We sat down with Meredith Pennotti, Principal of the Red Bank Charter School who told us that she has taught in many roles and understands traditional public education, private schools, and parochial schools.
While working as an Assistant Superintendent at Shore Regional High School she was approached to work at the Charter School. “I realized that many of the things that they were writing in their business plan were things I thoroughly believed in as an educator, especially fostering the child’s education as a whole person.” She is in her nineteenth year with the Charter School.
What is a Charter School?
In 1995 New Jersey passed the Charter School Act that allows parents to have a choice of what public school might best serve their child. A Charter School is part of the public-school system and must follow all mandated State rules. The difference is that they must find their own facility (rent or own) in order to apply for authorization from the Department of Education (DOE), and how they are going to fund that commitment and maintenance costs. In addition, they are not governed by an elected board which bring politics into the system.
The building now located at 58 Oakland Street was first noticed next to (Meridian) Riverview Hospital sitting vacant. They approached the hospital administration about using it as a school and they agreed. Fast forward a year and a half and after renovations made to the school, Riverview decided to build a new oncology wing and needed the school space for parking. Pennotti said "Our goal has always been to be a community and comprehensive elementary school, K – to 8.”
Approximately 100 applications are submitted for Pre-K through grade eight. Numbers are assigned and students are selected via a lottery. Those not selected are then placed on a wait list. Typically, the only openings are in Pre-K with thirteen spots open last year. A recent change by the State DOE is that now schools could weight their applications based on evidence of economically disadvantage families.
Pennotti said that they realized that the old Oakland School (which had been several restaurants throughout the years) was for sale. “It was actually Tim Hogan (now President of Riverview) and Dr. Gene Cheslock who said “If you can find some place to put it, you can have it.” This had the effect of satisfying the hospitals’, the schools and Red Bank’s Preservation Commission concerns.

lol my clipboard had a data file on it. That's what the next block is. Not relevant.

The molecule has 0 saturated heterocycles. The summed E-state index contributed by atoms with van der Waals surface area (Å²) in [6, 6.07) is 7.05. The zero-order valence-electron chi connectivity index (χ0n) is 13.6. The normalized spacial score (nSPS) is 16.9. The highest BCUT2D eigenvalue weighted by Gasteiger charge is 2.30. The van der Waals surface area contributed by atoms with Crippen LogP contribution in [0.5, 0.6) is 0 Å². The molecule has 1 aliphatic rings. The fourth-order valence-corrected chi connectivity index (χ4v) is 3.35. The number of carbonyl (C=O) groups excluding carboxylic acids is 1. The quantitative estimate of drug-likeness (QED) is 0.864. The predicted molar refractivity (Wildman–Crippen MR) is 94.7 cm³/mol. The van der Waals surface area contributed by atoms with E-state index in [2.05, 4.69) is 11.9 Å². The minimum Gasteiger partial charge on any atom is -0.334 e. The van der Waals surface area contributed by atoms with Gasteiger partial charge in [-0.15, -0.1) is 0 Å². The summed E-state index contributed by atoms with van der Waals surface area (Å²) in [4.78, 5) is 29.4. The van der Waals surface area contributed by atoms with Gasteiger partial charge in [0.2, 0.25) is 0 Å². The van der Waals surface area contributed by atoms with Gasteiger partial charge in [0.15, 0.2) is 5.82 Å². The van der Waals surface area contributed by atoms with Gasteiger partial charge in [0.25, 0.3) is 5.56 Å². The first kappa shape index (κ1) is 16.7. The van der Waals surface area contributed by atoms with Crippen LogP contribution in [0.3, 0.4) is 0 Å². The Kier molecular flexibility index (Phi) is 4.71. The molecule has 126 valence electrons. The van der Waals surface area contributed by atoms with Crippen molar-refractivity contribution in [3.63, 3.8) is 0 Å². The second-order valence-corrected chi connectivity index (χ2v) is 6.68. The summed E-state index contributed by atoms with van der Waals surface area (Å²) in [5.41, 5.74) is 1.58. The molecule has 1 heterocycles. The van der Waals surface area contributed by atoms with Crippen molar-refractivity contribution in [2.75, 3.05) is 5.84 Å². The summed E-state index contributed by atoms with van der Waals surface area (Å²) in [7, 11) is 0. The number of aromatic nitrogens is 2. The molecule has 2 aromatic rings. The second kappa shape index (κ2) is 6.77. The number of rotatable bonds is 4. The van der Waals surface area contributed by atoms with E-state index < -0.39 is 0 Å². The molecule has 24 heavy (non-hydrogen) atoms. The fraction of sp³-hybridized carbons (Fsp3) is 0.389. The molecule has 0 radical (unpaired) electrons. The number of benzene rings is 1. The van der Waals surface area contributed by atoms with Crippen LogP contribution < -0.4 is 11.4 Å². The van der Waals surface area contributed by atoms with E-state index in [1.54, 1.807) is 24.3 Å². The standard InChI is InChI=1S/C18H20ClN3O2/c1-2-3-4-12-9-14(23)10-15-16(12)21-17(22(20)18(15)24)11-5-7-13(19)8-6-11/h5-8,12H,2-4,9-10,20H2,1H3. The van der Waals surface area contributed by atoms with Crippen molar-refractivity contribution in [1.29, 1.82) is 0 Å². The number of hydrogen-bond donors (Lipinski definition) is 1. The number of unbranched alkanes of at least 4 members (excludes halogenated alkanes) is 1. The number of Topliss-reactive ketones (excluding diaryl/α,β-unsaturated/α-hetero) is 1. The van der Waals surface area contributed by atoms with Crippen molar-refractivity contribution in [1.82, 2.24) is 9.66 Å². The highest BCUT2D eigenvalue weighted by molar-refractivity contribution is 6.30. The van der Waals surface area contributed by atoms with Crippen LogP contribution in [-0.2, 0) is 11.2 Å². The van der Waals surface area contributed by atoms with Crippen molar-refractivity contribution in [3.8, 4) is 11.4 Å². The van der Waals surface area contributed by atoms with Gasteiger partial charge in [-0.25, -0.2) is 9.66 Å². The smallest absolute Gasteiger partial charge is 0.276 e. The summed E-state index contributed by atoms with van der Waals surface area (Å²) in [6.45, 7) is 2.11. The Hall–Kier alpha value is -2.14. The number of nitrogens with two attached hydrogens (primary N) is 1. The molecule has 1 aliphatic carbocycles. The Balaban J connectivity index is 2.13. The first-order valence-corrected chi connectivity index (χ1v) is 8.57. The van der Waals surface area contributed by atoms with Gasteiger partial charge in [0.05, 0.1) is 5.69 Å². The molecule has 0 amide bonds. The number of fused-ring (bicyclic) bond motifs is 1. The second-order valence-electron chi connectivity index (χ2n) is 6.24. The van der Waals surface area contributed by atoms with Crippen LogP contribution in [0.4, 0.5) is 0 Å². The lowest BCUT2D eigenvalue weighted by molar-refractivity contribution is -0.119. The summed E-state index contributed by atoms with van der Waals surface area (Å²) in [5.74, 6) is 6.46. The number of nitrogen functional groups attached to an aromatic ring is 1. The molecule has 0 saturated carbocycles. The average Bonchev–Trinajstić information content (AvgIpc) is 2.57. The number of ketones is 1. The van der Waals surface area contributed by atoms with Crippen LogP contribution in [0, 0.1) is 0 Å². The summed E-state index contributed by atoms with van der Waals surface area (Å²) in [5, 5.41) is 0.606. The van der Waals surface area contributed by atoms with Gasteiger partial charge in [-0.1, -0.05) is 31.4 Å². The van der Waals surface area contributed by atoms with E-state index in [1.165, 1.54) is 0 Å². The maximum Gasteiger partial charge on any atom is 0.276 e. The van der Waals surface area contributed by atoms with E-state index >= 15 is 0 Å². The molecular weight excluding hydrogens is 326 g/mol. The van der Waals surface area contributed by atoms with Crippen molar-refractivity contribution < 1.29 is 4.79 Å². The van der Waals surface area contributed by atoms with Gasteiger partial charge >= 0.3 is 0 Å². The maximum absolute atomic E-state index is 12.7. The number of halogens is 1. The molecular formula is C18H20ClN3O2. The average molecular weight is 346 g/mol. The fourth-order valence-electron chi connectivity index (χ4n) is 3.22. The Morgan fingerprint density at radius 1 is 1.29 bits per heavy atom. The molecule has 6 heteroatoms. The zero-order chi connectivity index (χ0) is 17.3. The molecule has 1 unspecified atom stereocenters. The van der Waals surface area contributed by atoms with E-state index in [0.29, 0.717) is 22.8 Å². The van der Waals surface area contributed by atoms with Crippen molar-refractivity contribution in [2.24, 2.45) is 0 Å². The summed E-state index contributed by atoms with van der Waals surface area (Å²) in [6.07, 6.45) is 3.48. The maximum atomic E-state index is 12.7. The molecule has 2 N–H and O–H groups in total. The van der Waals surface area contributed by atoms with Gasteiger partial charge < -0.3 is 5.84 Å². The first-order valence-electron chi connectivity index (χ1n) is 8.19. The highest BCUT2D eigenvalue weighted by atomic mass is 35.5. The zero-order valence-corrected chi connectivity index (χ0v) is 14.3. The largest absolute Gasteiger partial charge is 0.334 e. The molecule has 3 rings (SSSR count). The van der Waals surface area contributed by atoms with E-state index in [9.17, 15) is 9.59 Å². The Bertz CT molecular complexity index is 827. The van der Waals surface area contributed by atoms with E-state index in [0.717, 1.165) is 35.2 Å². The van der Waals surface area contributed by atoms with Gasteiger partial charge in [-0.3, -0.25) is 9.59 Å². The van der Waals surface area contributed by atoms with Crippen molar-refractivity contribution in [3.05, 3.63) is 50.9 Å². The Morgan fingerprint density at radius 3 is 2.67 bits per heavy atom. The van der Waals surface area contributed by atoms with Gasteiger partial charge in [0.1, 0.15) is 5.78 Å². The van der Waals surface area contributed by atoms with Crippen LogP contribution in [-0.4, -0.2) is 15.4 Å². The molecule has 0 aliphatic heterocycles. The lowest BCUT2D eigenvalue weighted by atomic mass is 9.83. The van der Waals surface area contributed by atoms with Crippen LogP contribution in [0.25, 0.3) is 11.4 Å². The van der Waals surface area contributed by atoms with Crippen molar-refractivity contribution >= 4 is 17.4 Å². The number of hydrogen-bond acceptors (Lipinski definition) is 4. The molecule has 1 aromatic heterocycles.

The move was pretty extraordinary. After getting all the permits, clearing the overhead wires, making sure the local businesses were minimally disrupted, the house was raised and floated down Broad Street in the early morning. Only one hitch was that a corner of the house could not make the turn and a small section was chained-sawed off.
Summer Series. This is a series to keep children sharp academically and not to fall into what some refer to as the “summer slide” where their skills regress. Tiffany Stevenson, a third-grade teacher and leading the Summer Institute said that “This is a wonderful enrichment opportunity for children to have remedial chances to build their academics and keep them on their game when they come back in September.”
Julissa Fraser works with the students going from the third into the eighth grade and “We work on the little things they learn throughout the year such as a small guided reading group where we’ll talk the big things that happened, make predictions and that’s part of their summer packet.”
Nevin Salem is the Middle School Math teacher works with the incoming third through eighth graders with different levels of math skills. She is charged with keeping these students sharp in their math skills and said “We have a class that gets them working with real life work problems which instills math concepts and makes it more interesting for them.”
The Charter School recently purchased the building next to and behind them (where Prown’s use to be), on Monmouth Street. STEM (Science/Technology/Engineering/Math) classes are taught there and the additional space is being converted into a gymnasium.
Education is the foundation of a society and the Red Bank Charter School offers parents a choice for their child. Diversity is one of the reasons Red Bank thrives.
The Charter School will be launching a fund-raising effort in the near future and they hope you will consider opening your heart and your wallet.
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